Clinton was extremely protective of her mother’s story during her last presidential bid, since her mother was not proud of the circumstances of her upbringing. Dorothy Rodham mother passed away in 2011.
“Because some people believed in her, she believed in me,” Clinton said, and because of that she believes in America. Clinton said she wished her mother could have lived longer, but said her legacy lives on in Clinton’s dedication to helping others.
Clinton also threw some jabs at Republicans on “trickle-down” economics immigration reform, abortion, and LGBT rights.
But her Democratic opposition was glossed over. The only reference came when Clinton said she was looking for a “great debate” between both Democrats and Republicans.
Bill Hyers, the campaign manager for Democratic rival Martin O’Malley, responded to Clinton’s speech by saying Democrats are tired of “status quo thinking.” “We need someone who can bring new leadership, strong progressive values, and a record of getting things done to the White House–and that person is Martin O’Malley. He has been fearless and specific in the progressive agenda,” he added.
In another marked contrast to her 2008 campaign, when Clinton downplayed her gender, she leaned into the history-making possibly of her candidacy today. She went off script to joke that while she “might not be the youngest candidate in this race, I will be the youngest woman president in the history of the United States.”
She also said she would be the first grandmother in the Oval Office, and said she dreamed of an America where a “father can tell his daughter you can be anything – even president.”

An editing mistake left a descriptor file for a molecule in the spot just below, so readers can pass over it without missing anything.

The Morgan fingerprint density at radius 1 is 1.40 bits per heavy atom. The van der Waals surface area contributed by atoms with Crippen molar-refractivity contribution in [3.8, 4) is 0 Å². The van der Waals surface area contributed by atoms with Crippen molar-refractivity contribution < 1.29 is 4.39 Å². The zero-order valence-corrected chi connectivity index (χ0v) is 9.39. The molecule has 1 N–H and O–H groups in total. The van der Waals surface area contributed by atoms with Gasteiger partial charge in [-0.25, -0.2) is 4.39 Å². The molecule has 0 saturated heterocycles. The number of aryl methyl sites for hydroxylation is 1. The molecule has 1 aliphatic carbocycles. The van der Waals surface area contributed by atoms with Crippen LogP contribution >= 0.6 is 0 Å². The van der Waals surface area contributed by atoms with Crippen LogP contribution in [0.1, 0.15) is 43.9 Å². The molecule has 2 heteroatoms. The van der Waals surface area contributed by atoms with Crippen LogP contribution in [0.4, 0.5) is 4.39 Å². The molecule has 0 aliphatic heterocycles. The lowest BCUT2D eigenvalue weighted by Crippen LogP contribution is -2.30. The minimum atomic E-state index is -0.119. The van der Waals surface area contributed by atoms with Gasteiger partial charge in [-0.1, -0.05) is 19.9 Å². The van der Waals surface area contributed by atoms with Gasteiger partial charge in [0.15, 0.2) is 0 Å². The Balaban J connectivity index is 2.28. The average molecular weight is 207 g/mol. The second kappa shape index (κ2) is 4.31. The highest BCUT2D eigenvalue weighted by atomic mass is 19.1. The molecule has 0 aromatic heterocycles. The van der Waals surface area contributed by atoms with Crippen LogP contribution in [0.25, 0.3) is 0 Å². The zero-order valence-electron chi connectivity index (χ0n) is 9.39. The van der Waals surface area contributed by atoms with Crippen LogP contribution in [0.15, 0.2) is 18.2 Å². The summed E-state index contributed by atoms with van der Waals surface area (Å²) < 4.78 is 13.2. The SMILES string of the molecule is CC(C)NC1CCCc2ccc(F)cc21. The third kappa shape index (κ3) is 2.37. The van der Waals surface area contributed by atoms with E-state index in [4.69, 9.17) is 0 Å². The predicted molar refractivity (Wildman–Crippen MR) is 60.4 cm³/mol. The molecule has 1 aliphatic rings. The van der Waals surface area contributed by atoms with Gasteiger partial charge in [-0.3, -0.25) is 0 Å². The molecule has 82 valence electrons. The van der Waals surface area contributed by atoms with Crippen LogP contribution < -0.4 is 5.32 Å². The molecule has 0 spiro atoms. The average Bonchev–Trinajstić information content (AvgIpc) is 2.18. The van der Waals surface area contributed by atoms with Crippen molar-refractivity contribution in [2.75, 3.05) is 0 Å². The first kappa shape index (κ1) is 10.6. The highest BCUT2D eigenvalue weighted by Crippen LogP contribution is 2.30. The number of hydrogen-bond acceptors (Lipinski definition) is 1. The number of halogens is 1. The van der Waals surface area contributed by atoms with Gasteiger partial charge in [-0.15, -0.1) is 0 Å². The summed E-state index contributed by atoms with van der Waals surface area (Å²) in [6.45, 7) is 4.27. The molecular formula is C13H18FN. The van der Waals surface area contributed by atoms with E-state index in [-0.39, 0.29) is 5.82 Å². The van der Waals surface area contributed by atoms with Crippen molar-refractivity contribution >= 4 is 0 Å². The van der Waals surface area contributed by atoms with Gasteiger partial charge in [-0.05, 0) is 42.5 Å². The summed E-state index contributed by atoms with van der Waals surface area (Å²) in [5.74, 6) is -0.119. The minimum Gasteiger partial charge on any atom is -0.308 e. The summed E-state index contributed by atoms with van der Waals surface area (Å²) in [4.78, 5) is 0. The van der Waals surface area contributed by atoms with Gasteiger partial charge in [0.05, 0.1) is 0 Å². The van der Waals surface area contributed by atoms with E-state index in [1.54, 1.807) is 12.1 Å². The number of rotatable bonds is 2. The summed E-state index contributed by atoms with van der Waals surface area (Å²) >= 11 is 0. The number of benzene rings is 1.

Clinton leaned heavily on the symbolism of her announcement venue. She pointed to the United Nations building just across the river to highlight her tenure as America’s top diplomat and drew attention to the new World Trade Center building over her left shoulder to discuss her work on behalf of 9/11 first responders.
But mainly, the venue was an opportunity for Clinton to connect herself to Roosevelt, who dramatically expanded the role of government in America for the 20th Century.
Four Freedoms Park, named after the four fundamental tenants Roosevelt laid out in his 1941 State of the Union, was built in 2012 after years of delays thanks to the largess of many progressive donors, including some who are also backing Clinton.
Immediately after the event, Clinton will travel to Iowa, the first-in-the nation caucus state that derailed Clinton’s presidential ambitions during her first presidential run in 2008. She’ll then head to New Hampshire, South Carolina, and Nevada, which also hold early presidential primaries and caucuses.
Clinton has kept a low profile since her April launch, meeting with small groups of voters on the campaign trail thus far. Now, her presidential bid will begin in earnest with larger and more frequent events. “Welcome to the campaign,” communications director Jennifer Palmieri said at event previewing the rally Friday night.
“There’s been a lot of pent up energy,” said Atlanta Mayor Kasim Reed, who flew up this morning to attend the event. “People have been waiting for this aspect of the campaign to begin.”
Reed was joined by Philadelphia Mayor Richard Nutter, who was one of the few black leaders to endorse Clinton in 2008, and New York Gov. Andrew Cuomo. New York City Mayor Bill de Blasio, who has become a national progressive leader, skipped the event.